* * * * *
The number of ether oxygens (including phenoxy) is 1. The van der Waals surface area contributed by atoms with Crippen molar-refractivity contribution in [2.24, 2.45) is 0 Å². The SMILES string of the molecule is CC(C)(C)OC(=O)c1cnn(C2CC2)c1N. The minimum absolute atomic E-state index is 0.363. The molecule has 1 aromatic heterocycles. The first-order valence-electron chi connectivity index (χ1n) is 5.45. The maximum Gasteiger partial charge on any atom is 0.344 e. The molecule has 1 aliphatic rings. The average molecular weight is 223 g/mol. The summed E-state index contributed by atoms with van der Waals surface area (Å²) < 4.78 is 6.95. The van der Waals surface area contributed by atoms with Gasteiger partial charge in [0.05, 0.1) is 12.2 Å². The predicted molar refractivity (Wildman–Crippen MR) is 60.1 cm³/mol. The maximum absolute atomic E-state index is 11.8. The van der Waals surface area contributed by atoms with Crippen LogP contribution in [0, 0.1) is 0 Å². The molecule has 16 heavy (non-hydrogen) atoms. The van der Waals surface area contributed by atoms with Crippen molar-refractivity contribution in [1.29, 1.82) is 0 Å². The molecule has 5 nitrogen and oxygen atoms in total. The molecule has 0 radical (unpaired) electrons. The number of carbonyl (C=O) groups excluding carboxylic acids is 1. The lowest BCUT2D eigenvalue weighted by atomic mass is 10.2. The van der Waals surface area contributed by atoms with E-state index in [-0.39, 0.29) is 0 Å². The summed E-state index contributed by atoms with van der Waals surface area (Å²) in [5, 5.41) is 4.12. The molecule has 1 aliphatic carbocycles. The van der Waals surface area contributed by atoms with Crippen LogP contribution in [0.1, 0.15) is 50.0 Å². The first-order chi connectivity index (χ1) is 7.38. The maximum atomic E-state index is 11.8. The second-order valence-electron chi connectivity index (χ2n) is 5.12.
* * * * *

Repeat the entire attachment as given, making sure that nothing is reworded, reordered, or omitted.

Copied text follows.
The number of ether oxygens (including phenoxy) is 1. The van der Waals surface area contributed by atoms with Crippen molar-refractivity contribution in [2.24, 2.45) is 0 Å². The SMILES string of the molecule is CC(C)(C)OC(=O)c1cnn(C2CC2)c1N. The minimum absolute atomic E-state index is 0.363. The molecule has 1 aromatic heterocycles. The first-order valence-electron chi connectivity index (χ1n) is 5.45. The maximum Gasteiger partial charge on any atom is 0.344 e. The molecule has 1 aliphatic rings. The average molecular weight is 223 g/mol. The summed E-state index contributed by atoms with van der Waals surface area (Å²) < 4.78 is 6.95. The van der Waals surface area contributed by atoms with Gasteiger partial charge in [0.05, 0.1) is 12.2 Å². The predicted molar refractivity (Wildman–Crippen MR) is 60.1 cm³/mol. The maximum absolute atomic E-state index is 11.8. The van der Waals surface area contributed by atoms with Crippen LogP contribution in [0, 0.1) is 0 Å². The molecule has 16 heavy (non-hydrogen) atoms. The van der Waals surface area contributed by atoms with Crippen molar-refractivity contribution in [1.29, 1.82) is 0 Å². The molecule has 5 nitrogen and oxygen atoms in total. The molecule has 0 radical (unpaired) electrons. The number of carbonyl (C=O) groups excluding carboxylic acids is 1. The lowest BCUT2D eigenvalue weighted by atomic mass is 10.2. The van der Waals surface area contributed by atoms with E-state index in [-0.39, 0.29) is 0 Å². The summed E-state index contributed by atoms with van der Waals surface area (Å²) in [5, 5.41) is 4.12. The molecule has 1 aliphatic carbocycles. The van der Waals surface area contributed by atoms with Crippen LogP contribution in [0.1, 0.15) is 50.0 Å². The first-order chi connectivity index (χ1) is 7.38. The maximum atomic E-state index is 11.8. The second-order valence-electron chi connectivity index (χ2n) is 5.12.